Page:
Internet Ban for Sex Offenders in New Jersey
Earlier in the year, New Jersey jumped on the GPS bandwagon with laws requiring some sex offenders to wear Global Positional Satellite devices that would allow for around-the-clock monitoring. Reports released in early December suggested that the program was successful.
And just last week, acting Governor Richard Codey signed legislation mandating that certain sex offenders observe a lifetime ban on Internet usage, according to reports from the International Herald Tribune.
The measure may seem drastic, but New Jersey legislators apparently consider the move a “necessary update” to Megan’s law, which requires all sex offenders to register with law enforcement officials. When the law was passed, Internet predators were a thing of the unimagined future.
But is the law too strict?
Sources note that offenders are permitted to use Internet resources for work-related research, that is, they can fulfill any online obligations required to complete or find a job. And the ban reportedly only applies to those offenders who have been labeled as in need of lifetime supervision or those who used the Internet in the commission of their crimes.
In addition to the restriction, the new law requires that sex offenders report their Internet access capabilities to the State Parole Board and allow law enforcement officials to conduct periodic inspections of their computer equipment.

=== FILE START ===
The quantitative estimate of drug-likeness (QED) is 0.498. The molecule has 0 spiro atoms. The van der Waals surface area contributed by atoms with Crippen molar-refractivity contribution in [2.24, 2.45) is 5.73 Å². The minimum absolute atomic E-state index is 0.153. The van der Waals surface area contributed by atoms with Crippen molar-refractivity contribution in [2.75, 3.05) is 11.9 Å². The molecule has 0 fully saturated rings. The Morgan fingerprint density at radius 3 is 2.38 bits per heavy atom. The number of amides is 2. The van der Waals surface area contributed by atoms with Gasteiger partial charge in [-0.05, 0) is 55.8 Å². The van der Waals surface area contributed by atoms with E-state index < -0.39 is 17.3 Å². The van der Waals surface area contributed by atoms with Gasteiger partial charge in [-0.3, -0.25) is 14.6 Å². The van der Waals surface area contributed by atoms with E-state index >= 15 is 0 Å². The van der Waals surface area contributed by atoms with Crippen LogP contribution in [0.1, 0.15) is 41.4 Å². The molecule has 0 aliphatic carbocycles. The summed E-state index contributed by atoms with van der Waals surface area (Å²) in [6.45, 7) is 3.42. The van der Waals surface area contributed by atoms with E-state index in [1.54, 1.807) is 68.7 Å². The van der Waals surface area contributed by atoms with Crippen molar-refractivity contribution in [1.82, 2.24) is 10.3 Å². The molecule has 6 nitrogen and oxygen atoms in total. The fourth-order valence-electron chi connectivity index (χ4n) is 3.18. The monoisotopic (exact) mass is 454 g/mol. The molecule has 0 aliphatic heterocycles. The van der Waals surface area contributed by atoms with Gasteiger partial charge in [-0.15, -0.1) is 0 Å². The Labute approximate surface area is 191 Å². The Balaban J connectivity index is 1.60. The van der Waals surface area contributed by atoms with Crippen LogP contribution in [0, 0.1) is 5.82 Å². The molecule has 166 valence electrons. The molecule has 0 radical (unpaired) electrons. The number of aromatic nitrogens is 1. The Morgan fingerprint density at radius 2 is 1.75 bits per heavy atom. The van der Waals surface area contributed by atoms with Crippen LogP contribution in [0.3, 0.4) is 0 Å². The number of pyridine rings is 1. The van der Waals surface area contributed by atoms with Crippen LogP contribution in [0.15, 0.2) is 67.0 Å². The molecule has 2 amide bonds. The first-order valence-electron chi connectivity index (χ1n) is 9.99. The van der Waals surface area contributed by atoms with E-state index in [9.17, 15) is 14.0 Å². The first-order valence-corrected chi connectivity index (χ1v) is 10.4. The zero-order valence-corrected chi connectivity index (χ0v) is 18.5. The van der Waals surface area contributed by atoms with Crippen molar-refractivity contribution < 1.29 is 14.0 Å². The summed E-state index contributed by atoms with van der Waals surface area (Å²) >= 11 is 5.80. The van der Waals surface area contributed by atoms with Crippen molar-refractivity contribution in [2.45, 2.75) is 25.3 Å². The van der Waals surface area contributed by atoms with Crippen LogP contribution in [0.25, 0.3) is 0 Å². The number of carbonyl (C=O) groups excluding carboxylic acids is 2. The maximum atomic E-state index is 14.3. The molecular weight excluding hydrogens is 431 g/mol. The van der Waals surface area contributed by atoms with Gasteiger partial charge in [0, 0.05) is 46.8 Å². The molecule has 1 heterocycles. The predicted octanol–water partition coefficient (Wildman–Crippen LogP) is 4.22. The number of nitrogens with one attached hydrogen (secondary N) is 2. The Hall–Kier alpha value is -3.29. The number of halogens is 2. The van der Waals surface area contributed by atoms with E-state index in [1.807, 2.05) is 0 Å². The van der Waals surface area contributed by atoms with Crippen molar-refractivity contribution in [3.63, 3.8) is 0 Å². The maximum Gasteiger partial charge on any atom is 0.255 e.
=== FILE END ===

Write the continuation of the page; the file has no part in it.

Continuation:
If a sex offender affected by the ban is suspected of violating the terms of the restrictions, police are permitted to administer polygraph tests in order to gather evidence about the violation.
And the penalty for ignoring the new statutes is no small matter: those who break this law could face up to 18 months in jail or a $10,000 fine.
According to reports, the new law was inspired by the findings of a recent investigation of various Internet social networking websites, including Facebook.com and MySpace.com. Apparently, investigators found hundreds of profiles registered to known sex offenders.
The federal government has no laws on the books that limit the Internet use of registered sex offenders, and the only two other states with similar laws are Florida and Nevada. The Internet and other technologies expanding and improving at rapid rates often advance too quickly for legislation to keep up.
New Jersey’s aggressive action could mark the beginning of a trend across the United States.